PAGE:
Albert Kahn: Architect of Detroitby Roger Matuz, Roger Mazur
Albert Kahn was an architect at the dawn of the automobile age, when the Motor City came into its own. This biography tells young readers how he overcame numerous disadvantages to make that indelible mark. Raised in a poor family, Kahn's formal education ended when he was 12. He was colorblind and was fired from his first architectural job for "lack of talent." Yet through skill, determination, and self-confidence he turned hardship to advantage and realized his dream of becoming an architect.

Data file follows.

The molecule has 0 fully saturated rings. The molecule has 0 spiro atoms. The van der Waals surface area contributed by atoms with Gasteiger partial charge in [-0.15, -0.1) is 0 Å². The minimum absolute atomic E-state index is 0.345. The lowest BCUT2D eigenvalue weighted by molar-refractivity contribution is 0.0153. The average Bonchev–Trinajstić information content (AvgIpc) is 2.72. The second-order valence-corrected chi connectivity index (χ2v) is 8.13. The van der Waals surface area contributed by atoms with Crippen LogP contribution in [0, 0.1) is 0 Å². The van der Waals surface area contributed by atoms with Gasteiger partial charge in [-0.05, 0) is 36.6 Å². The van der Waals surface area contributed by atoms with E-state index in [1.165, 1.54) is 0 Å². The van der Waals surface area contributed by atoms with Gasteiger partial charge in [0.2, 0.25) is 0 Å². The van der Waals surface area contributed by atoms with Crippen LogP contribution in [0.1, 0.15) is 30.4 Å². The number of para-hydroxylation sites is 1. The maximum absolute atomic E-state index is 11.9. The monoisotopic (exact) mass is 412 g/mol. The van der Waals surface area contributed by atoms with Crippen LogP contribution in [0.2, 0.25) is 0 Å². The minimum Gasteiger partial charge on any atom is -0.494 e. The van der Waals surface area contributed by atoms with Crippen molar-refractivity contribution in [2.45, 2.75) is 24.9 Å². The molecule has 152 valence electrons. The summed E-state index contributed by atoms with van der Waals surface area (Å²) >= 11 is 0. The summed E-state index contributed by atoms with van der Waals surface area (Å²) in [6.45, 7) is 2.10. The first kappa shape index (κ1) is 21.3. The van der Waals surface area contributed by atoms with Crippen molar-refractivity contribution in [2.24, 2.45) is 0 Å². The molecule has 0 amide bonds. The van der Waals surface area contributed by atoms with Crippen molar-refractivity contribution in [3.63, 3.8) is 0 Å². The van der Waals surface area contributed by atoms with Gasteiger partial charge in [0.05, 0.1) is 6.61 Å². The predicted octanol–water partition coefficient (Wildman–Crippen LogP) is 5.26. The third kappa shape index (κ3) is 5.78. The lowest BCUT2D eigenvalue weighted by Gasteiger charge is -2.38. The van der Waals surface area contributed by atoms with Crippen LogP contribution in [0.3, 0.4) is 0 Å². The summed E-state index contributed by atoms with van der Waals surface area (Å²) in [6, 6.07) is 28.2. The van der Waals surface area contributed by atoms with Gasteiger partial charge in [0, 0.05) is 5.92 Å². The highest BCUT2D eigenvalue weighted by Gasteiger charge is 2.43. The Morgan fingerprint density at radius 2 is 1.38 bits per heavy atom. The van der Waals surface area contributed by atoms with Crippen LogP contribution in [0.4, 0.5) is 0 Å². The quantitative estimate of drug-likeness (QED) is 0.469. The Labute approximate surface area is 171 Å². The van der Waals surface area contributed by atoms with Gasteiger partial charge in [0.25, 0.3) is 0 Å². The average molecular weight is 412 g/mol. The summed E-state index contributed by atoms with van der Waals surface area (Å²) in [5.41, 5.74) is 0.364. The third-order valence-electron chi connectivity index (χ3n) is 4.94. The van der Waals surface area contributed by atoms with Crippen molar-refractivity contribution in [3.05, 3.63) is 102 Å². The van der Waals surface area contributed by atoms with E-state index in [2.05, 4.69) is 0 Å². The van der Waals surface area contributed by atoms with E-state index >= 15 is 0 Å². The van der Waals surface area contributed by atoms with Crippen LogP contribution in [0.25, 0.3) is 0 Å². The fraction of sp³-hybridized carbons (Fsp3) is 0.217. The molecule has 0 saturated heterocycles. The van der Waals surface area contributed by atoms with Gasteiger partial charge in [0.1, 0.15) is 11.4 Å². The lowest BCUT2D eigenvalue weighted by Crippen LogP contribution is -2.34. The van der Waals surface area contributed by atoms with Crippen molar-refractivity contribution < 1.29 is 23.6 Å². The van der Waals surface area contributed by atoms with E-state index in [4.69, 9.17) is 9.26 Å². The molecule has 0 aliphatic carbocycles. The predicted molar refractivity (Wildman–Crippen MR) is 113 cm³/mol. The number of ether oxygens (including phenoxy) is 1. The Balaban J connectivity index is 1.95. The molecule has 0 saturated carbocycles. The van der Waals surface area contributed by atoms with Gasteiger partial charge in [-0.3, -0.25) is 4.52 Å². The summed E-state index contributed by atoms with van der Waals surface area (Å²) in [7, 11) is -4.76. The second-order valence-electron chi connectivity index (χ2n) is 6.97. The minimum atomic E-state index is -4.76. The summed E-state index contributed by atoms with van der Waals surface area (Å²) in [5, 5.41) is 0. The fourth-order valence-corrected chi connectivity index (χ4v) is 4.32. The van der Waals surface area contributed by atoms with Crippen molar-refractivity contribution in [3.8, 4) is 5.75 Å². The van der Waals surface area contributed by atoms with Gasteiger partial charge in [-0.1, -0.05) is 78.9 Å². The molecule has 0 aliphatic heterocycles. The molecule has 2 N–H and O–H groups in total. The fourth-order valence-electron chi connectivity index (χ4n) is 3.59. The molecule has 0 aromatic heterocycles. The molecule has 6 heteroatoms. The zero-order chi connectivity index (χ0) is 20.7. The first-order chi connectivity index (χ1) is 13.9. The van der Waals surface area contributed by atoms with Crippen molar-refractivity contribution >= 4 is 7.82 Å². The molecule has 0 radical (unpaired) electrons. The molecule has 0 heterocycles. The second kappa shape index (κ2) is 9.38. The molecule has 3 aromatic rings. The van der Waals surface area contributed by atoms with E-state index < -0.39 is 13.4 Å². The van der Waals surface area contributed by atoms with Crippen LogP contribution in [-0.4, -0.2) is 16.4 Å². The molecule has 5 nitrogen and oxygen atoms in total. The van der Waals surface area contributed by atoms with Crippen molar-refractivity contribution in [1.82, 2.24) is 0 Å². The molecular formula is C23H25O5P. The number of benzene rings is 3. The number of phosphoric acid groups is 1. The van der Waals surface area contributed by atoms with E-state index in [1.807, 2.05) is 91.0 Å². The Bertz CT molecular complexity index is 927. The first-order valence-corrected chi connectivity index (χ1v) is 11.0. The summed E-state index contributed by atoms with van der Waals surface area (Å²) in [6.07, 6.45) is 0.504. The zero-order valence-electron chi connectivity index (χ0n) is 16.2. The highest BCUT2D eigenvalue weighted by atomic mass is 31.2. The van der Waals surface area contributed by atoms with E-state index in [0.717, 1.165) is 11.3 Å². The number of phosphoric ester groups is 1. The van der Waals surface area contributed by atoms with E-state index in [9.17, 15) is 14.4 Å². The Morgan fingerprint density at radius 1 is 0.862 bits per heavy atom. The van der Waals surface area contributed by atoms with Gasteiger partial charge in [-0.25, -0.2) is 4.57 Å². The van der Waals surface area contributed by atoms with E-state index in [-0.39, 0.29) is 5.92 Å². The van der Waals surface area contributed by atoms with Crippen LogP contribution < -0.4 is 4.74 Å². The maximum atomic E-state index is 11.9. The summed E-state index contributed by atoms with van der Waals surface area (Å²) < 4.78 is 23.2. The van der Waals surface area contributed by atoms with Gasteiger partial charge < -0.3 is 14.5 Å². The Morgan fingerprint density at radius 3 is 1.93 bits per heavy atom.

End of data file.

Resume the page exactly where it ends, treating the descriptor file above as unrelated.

Although Kahn attributed much of his success to the good fortune of being in the right place at the right time, he exemplified hard work and perseverance. Matuz's account conveys that example for young readers who can see the results of Kahn's determination in their own world.
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